If we all go off to our separate corners, hurling accusations at one another, it’s unlikely that situations will be resolved positively and it’s highly likely that the students involved will learn nothing that will help them navigate a world that is, to be frank, often ugly, unyielding, and certainly not generous in delivering on outcomes we haven’t earned.

And fortunately, “trying out” to be a caring community member is as easy as cheering each other on, in victory AND defeat.

NOTE: In a conversation with Amanda Curcio, the reporter who produced the original story, she clarified the statement, “She didn’t initially make the varsity team last year…” The clarification: “The girl was not originally selected last year to be a cheerleader. But her parents made a similar complaint and [she] was put on the team – after not making it at the tryouts. The head coach who is there now was hired after this…”

Cheerleader Tryout Protest

Wife of one, Mom of two, Friend of many.

I Won’t Give Up (On Finding the Perfect Playlist)

I have been meaning to write about my running playlist for a while. I finally found the impetus to do it when Bob Gabordi, Executive Editor of our Tallahassee Democrat, runner, and Move Tallahassee enthusiast, blogged about his list and asked, “So what’s on your playlist to keep you moving?”

Music ImageMy list is not static.  Songs that make me feel incredibly pumped up and motivated for weeks suddenly grow stale and find themselves replaced. But for that period that they’re “in,” they have a combination of great beat, musical novelty, and contagiousness that gets me through many miles and various workouts from my coach that have me running all kinds of combinations of heart rate zones and distances.

The WarmUp Song

I am pretty sure Empire State of Mind by Jay-Z featuring Alicia Keys will always be my warm-up song. Its beat is “medium” enough for a warmup and each time I play it, it’s a little tiny homage to my favorite place. Ironically, I miss my favorite place so much right now that I can’t bear to listen to the song so I’ve been going straight to the fast stuff.

Tunes I Love

Shake Señora by Pitbull featuring T-Pain and Sean Paul

Jump by FloRida (The Chocolate Puma full vocal mix)

Scream & Shout by will.i.am featuring Britney Spears

Can’t Hold Us by Macklemore & Ryan Lewis featuring Ray Dalton

Magic by B.o.B. (featuring Rivers Cuomo)

Universal Mind Control by Common

Till The World Ends by Britney Spears (The Bloody Beatroots Extended Remix)

Run by Flo Rida (featuring RedFoo – Bonus Track)

Run to the Hills by Iron Maiden

Be Good To Yourself by Journey

Timebomb by Kylie Minogue (Extended Version)

Turn Up the Radio by Madonna (Offer Nissim Remix)

Include Me Out by Robbyn

T.H.E. Hardest Ever by will.i.am (featuring Mick Jagger & Jennifer Lopez)

Lose Yourself by Eminem

Electricity by Ashley Jana

What I’ve Done by Linkin Park

For Cool Downs

Just Give Me A Reason by Pink featuring Nate Ruess

I Won’t Give Up by Jason Mraz

But Wait!! There’s More!!

When I got back into running (in 2008) and started searching for music, I relied quite heavily for a while on “beats per minute” mixes. Now, I primarily use those when I am doing speedwork at the track or when I particularly want to focus on form and consistency. The ones I have used and recommend include:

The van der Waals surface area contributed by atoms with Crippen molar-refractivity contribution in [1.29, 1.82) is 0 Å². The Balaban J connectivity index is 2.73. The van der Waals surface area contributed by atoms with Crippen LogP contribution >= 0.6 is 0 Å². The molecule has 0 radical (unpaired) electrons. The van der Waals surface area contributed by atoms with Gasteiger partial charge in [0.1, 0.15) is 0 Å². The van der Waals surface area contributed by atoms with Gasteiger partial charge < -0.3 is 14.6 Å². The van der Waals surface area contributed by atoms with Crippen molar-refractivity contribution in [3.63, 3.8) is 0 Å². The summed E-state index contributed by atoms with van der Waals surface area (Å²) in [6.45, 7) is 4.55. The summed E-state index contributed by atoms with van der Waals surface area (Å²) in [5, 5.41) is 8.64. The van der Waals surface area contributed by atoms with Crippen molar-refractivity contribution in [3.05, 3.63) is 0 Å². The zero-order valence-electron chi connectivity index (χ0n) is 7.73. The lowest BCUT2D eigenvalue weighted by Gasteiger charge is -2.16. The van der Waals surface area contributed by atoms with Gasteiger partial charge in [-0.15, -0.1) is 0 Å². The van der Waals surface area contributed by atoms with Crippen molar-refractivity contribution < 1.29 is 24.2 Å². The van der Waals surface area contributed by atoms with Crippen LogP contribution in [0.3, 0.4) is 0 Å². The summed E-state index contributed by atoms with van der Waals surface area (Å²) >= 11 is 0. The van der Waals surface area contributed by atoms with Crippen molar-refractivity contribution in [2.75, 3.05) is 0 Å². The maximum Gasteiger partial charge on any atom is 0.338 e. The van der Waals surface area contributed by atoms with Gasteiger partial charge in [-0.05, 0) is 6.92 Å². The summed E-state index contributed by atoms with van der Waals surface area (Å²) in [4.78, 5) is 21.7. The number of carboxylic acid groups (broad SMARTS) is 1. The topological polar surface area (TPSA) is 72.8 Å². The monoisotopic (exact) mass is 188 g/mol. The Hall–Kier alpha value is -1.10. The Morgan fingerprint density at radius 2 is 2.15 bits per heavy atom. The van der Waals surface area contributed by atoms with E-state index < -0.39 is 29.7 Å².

Beats Per Minute Music

Podrunner Podrunner is the first “beats per minute” podcast service I subscribed to. DJ Steve Boyett (who is also an author!) works hard to create this free podcast (there are technical considerations, music licensing negotiations, and a whole host of things besides slapping together catchy tunes).

Motiontraxx Motiontraxx has added a lot of options since I began downloading their podcast a few years ago. There are now apps for iPhone and Android, and there are mixes/coaching cues for HIIT workouts and other activities besides running.

BeatRunning I don’t have as much of a “relationship” with BeatRunning as I feel like I do with Podrunner and Motiontraxx; I just bought some of their mixes off of iTunes. They’re the ones I happen to use most frequently now — a solid 180 bpm of something that I can try to attach my cadence to.

Audiobooks

I love audiobooks. I go through them rapidly. If I have a long Zone 2 (conversational pace) run planned, I will frequently listen to an audiobook. The miles can go back a lot more painlessly if you’re wrapped up in a biography or great fiction story.

Podcasts

There are so many fantastic podcasts out there. It was through podcasts that I have ended up with some of my favorite running connections.  The first running podcast I ever listened to was Chris Russell’s RunRunLive (fortunately I wasn’t too thrown off by the first five minutes being about mountain goat hygiene services (Chris has a quirky sense of humor). I was introduced to it by Ann Brennan of Ann’s Running Commentary. She now has her own running podcast at Ann’s Running Commentary. Both of these podcasts have my highest recommendation.

Nothing

I would be remiss if I didn’t give a bit of credit to running without earbuds, without someone else talking or singing into your ear. And of course this doesn’t actually mean you’re listening to “nothing.” If you are working on your running form, you have a chance to listen to your “light fast feet” (or the fact that they’re not as light and fast as you thought!). Birds, traffic, animals, other people, the thoughts bumping around in your head. Sometimes it’s best to leave all the music/talk at home and just run.

A Note About Safety

While I love running with the various songs, books, and podcasts mentioned above, I want to remind you (assuming teacher/mom/coach voice here) that safety is key. This article has a few tips about running safely with headphones (some of which I defy on a daily basis but they’re good food for thought).

But Enough About Me

What are your faves? Let me know in the comments!

 

Wife of one, Mom of two, Friend of many.